On the stability of elliptical vortices in accretion discs
Department of Applied Mathematics and Theoretical Physics, University of Cambridge, Centre for Mathematical Sciences, Wilberforce Road, Cambridge CB3 0WA, UK e-mail: email@example.com
Accepted: 3 March 2009
Context. The existence of large-scale and long-lived 2D vortices in accretion discs has been debated for more than a decade. They appear spontaneously in several 2D disc simulations and they are known to accelerate planetesimal formation through a dust trapping process. In some cases, these vortices may even lead to an efficient way to transport angular momentum in protoplanetary discs when MHD instabilities are inoperative. However, the issue of the stability of these structures to the imposition of 3D disturbances is still not fully understood, and it casts doubts on their long term survival
Aims. We present new results on the 3D stability of elliptical vortices embedded in accretion discs, based on a linear analysis and several non-linear simulations.
Methods. We introduce a simple steady 2D vortex model which is a non-linear solution of the equations of motion, and we show that its core is made of elliptical streamlines. We then derive the linearised equations governing the 3D perturbations in the core of this vortex, and we show that they can be reduced to a Floquet problem. We solve this problem numerically in the astrophysical regime, including a simplified model to take into account vertical stratification effects. We present several analytical limits for which the mechanism responsible for instability can be explained. Finally, we compare the results of the linear analysis to some high resolution numerical simulations obtained with spectral and finite difference methods. A discussion is provided, emphasising the astrophysical consequences of our findings for the dynamics of vortices.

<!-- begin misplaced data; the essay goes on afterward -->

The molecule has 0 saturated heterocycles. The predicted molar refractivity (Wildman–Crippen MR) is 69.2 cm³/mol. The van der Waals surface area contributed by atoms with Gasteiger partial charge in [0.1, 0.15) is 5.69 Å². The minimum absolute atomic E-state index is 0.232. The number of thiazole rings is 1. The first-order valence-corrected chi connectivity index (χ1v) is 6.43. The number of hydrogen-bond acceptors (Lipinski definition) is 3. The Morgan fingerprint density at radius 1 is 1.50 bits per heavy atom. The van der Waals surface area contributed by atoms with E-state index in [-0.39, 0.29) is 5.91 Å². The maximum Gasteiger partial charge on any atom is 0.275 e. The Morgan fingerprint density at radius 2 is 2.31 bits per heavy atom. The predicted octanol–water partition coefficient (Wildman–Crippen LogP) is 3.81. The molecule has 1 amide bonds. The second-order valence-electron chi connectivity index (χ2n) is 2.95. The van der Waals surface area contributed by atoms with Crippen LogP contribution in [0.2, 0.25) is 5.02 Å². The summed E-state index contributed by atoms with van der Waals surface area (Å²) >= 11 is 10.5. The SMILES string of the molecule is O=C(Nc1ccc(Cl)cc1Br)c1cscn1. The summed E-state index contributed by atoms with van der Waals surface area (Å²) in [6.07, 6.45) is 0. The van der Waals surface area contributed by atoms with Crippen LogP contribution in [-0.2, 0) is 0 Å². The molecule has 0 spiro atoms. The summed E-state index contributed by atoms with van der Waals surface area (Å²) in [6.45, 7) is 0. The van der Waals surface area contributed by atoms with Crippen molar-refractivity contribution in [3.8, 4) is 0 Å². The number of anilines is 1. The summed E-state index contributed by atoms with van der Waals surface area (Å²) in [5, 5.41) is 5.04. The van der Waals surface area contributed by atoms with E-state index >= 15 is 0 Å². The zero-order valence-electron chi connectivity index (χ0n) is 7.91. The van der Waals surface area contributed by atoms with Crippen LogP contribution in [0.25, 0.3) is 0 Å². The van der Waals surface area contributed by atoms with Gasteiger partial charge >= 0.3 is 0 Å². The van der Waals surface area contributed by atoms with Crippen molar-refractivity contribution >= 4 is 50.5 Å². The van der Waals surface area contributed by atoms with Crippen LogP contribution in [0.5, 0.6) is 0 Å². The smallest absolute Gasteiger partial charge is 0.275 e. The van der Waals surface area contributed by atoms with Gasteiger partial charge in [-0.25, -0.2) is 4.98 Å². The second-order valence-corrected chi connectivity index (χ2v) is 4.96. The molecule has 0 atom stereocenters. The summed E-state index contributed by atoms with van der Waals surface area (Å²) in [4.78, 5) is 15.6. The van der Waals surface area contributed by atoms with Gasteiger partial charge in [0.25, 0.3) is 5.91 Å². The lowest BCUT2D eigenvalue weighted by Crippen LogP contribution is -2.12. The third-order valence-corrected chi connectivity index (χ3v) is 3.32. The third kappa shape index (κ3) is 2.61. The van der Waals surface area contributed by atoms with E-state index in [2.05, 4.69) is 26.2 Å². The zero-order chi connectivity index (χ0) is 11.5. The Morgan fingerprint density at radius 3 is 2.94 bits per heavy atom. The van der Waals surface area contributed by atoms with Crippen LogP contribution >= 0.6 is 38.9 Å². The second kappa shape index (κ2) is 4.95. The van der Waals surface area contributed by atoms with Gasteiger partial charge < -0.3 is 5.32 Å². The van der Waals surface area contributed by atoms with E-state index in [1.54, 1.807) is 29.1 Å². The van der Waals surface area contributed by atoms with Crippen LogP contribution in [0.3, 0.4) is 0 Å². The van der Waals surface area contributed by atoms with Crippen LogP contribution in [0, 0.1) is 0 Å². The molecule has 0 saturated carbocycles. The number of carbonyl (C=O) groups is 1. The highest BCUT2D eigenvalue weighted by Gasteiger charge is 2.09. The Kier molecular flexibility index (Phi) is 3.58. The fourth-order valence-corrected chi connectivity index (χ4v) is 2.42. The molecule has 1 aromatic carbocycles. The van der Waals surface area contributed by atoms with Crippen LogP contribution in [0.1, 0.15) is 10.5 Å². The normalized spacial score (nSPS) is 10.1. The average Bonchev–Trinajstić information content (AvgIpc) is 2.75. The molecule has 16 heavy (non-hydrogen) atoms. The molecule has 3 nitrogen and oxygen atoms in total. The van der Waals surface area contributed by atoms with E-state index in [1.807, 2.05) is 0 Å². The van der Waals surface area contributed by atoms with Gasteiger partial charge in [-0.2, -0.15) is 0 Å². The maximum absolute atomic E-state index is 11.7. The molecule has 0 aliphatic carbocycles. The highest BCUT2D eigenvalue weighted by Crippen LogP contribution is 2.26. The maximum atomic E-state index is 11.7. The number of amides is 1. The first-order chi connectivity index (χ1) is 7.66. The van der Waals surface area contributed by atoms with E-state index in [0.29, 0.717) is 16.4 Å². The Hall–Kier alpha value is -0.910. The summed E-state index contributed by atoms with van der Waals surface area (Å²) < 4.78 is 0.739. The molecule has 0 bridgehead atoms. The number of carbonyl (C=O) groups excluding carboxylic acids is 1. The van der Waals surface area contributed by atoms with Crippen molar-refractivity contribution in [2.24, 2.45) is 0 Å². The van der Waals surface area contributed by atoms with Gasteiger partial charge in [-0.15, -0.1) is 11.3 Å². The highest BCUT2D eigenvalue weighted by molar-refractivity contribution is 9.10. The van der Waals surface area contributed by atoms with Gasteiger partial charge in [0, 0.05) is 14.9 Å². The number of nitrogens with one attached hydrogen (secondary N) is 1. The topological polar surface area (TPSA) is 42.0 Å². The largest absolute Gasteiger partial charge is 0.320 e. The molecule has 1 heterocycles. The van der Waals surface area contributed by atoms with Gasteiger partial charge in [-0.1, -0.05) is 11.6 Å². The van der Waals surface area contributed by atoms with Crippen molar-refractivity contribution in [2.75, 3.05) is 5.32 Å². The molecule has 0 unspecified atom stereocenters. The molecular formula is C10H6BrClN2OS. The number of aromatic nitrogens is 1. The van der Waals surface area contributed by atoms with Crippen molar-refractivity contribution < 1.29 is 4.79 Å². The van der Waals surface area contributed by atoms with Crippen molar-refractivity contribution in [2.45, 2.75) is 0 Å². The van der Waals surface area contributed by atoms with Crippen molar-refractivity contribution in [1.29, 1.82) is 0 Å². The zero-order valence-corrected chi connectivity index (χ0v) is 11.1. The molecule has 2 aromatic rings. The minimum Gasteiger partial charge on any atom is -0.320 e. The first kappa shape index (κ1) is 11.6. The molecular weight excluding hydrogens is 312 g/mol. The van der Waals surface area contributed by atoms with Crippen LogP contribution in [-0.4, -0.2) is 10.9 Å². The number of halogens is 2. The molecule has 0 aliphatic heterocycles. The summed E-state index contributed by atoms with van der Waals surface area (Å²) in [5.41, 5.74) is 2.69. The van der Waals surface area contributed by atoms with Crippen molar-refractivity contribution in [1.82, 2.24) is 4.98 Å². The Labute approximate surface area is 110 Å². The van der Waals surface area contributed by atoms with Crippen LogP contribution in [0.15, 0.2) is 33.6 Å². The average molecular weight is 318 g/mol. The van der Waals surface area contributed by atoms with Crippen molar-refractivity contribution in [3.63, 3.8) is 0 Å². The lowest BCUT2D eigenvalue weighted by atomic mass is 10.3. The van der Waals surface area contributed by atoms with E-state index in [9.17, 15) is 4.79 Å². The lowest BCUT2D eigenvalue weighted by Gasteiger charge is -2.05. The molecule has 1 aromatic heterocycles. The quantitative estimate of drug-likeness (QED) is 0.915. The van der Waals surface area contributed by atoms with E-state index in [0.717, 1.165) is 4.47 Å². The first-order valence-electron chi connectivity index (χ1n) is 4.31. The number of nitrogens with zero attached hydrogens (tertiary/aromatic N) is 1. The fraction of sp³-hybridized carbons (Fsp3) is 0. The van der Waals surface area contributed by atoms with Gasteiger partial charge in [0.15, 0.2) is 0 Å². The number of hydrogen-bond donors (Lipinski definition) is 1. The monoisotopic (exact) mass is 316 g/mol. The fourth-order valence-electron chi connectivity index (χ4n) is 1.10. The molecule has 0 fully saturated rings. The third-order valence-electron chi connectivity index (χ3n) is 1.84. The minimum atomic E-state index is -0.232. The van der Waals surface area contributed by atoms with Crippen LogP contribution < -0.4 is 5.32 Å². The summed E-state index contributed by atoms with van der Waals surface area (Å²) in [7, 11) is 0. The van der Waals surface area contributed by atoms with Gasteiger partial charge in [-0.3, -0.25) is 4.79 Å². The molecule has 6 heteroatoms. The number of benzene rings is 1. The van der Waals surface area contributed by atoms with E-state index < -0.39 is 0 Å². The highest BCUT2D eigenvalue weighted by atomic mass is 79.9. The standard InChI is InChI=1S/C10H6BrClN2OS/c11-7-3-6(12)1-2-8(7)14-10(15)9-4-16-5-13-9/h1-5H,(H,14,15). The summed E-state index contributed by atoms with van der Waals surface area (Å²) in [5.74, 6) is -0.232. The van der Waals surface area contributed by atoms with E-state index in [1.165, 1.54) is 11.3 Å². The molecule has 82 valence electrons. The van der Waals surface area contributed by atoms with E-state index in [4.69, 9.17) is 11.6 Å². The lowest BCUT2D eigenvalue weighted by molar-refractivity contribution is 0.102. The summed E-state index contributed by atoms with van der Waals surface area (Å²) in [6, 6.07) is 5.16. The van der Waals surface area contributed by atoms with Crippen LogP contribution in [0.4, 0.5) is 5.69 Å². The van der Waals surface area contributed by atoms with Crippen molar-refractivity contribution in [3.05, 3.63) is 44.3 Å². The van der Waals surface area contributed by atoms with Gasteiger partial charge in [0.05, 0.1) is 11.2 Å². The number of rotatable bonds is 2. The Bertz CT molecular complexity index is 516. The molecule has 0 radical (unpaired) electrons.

Results. We show that most anticyclonic vortices are unstable due to a resonance between the turnover time and the local epicyclic oscillation period. A small linearly stable domain is found for vortex cores with an aspect-ratio of around 5. However, our simulations show that it is only the vortex core that is stable, with the instability still appearing on the vortex boundary. In addition, we find numerically that results obtained under the assumption of incompressibility are not affected by the introduction of a moderate compressibility. Finally, we show that a strong vertical stratification does not create any additional stable domain of aspect ratio, but it significantly reduces growth rates for relatively weak (and therefore elongated) vortices.
Conclusions. Elliptical vortices are always unstable, whatever the horizontal or vertical aspect-ratio is. The instability can however be weak and is often found at small scales, making it difficult to detect in low-order finite-difference simulations.
Key words: accretion, accretion disks / instabilities / hydrodynamics
© ESO, 2009